No they run an exchange server. If Pyne typed in the standard address it would stay the same.

  15. In “Outlook” if Pyne had added Ashby to his email address book he can put in any name in the “Display name” which will then come up instead of the actual address.

  16. Electoral fact of the day. In 2010, Lingiari’s remote mobile polling booths swung 28.1% to the CLP, but the fixed booths (Alice Springs, Tennant Creek, Catherine, Humpty Doo) swung 3.0% to Labor. In 2007, the mobile booths swung 8.9% to the Labor and the fixed booths swung 0.5% to the CLP.

  17. [Whoever gave Jess information so far, obviously is sitting on moar, or she is teasing the information out to draw out the culprits. I reckon the LIb and Nat MPs will be quietly shitting themselves right about now]

    victoria – have you known, since about 1998, for anything related to the Coalition to be a hit on them. They only did themselves in with Workchoices because so many people were hurt by it and the YRAW campaign got a fair bit of attention wherever it went.

    Nothing with a whiff of scandal, lying or scuttlebuck ever lays a finger on them and this won’t either. Abbott and cohorts are untouchable before the end of 2013 and I doubt the MSM will be any braver in tackling them after that either.

    Bilson on Agenda this morning virtually laughed it off – ergo, absolutely nothing all day. It’s done and dusted unless something hugely MOAR comes out. Dribs and drabs won’t do it against this lot.

  18. Lynchpin,

    “They” is whoever is sitting on the emails. The obviously have several incriminating emails. And as others have noted here the email indicates there is at least one more.

  19. [gaff. and is that directed at Kate or Thomson?]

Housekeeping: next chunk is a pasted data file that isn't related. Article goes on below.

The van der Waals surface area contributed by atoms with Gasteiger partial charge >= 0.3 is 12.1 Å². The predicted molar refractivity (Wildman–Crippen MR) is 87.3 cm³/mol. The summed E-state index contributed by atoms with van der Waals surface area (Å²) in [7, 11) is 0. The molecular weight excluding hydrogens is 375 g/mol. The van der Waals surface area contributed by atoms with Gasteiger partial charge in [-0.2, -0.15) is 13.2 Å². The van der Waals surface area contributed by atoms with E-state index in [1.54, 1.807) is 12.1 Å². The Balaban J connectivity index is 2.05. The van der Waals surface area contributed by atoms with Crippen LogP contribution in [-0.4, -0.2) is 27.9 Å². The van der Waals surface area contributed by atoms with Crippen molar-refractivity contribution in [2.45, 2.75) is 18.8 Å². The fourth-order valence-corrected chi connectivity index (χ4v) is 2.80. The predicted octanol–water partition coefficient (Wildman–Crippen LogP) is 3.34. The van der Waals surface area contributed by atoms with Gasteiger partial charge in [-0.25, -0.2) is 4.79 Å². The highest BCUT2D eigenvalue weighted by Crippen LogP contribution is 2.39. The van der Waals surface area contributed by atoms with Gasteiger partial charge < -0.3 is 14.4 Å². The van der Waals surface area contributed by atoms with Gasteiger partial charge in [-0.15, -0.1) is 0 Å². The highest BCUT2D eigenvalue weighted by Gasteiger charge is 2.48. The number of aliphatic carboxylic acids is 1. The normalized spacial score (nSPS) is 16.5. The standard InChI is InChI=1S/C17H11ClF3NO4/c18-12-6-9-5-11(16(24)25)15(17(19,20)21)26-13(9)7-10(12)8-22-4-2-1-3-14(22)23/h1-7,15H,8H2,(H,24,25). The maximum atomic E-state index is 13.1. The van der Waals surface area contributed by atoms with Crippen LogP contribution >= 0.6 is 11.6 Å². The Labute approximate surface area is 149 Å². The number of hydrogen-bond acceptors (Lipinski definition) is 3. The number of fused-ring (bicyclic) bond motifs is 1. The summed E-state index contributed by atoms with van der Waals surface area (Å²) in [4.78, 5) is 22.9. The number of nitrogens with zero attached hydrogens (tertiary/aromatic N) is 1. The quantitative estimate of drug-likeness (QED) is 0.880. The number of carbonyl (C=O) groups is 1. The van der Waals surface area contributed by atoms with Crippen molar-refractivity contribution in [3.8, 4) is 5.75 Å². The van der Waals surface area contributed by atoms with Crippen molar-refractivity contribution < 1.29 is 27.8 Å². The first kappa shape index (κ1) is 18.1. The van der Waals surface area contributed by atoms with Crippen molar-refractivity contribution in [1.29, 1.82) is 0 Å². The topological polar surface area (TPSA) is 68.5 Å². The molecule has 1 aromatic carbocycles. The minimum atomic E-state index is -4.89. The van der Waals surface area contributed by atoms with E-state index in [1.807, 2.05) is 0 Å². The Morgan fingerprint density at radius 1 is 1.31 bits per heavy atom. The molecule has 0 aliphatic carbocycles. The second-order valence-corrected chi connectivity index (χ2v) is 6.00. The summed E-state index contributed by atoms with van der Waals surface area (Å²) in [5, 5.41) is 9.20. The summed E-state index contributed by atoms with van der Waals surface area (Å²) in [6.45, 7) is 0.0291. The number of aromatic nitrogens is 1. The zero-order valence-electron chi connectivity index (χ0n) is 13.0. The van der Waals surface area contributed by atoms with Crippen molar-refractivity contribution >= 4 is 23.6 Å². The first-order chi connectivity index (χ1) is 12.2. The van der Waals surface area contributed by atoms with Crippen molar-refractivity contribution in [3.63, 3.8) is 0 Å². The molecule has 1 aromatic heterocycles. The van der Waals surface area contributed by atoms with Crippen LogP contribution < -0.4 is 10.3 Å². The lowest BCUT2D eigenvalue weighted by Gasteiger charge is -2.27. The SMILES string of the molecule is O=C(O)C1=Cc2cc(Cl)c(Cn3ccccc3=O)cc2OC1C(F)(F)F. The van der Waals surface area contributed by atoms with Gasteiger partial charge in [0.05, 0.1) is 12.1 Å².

Given that Thomson is a lawyer i presume he would understand 137 and i believe the lady is the journo that is heaping muck on Thompson and Peter Slipper i would assume the tweeter is advising her that she may be sticking her chin out a bit too far.

  20. Lyne Lady – Oakey very noticeable indeed. He’s working is butt off with all areas of the electorate and getting some airtime as well.

    Lots of Labor blokes doing the same in their electorates as well by a quick check of their websites and twitter pages. They want a Labor Govt. re-elected.

  21. The AEC 20 or so page document on the FWA report re’ reporting obligations Mr Thomson might have under the Electoral Act is interesting.

    I’d guess that the AEC felt that consulting the Australian Government Solicitor (AGS) on this might not be the ‘way to go’ as AGS were the lawyers advising FWA in the ’embattled HSU’ investigation. Finding other lawyers who could give expert and quick advice on the Electoral Act would be problematical.

    Produced and delivered ‘in-house’, I’d say.

    (The final FWA Report itself may also have been produced with limited external advice from AGS due to the Oppositions efforts at Senate Estimates and generally in the Parliament and press.)

    Successful intimidation – a standard opposition (of all types) practice and when executed well no consideration of truth or justice is required.

  22. [Do you think Slipper is going to let the culprits get away with bringing him down?]

    Depends whether there is definite evidence not hearsay. We’ll see what goes after the Directions Hearing but I wouldn’t be surprised to see it dropped. After all, what kind of case is left … humiliation of a 33yr old …. pleeeezzee!!

  23. BH

    If the case is dropped. Big victory for Slipper. He will be back in chair and he still can ping those who tried to bring him down. Slipper knows all about grubby politics

  24. Gaffhook

    Apparently Thomson’s accused of giving misleading information in regards to his defamation case against Fairfax.

    I think he was giving McClymont advise in regards to this

  25. Re: the Fibs tactic of trying to get Thompson to speak in Parliament. Wouldn’t they have been hoping he’d mislead?

  26. [DL as per my 3218.

    so… was the private email address supplied?]

    We don’t know as yet. We know that information was sought by Pyne and supplied
    by the other Slipper staffer, but we don’t know WHAT information was given. I suspect that will be the next revelation.

    It seems to me that any time some LNP person nails their colours to the mast on a particular position, out comes another piece of evidence to call them a liar.

    [Why would Pyne need Ashby’s private email address?]

    Well, if you are of the opinion that Pyne was helping him cook up the case against Slipper then obviously you want to keep it away from official channels.

    [If Pyne typed in the standard address it would stay the same.]

    Are you sure, Rua? Because that has not been my experience.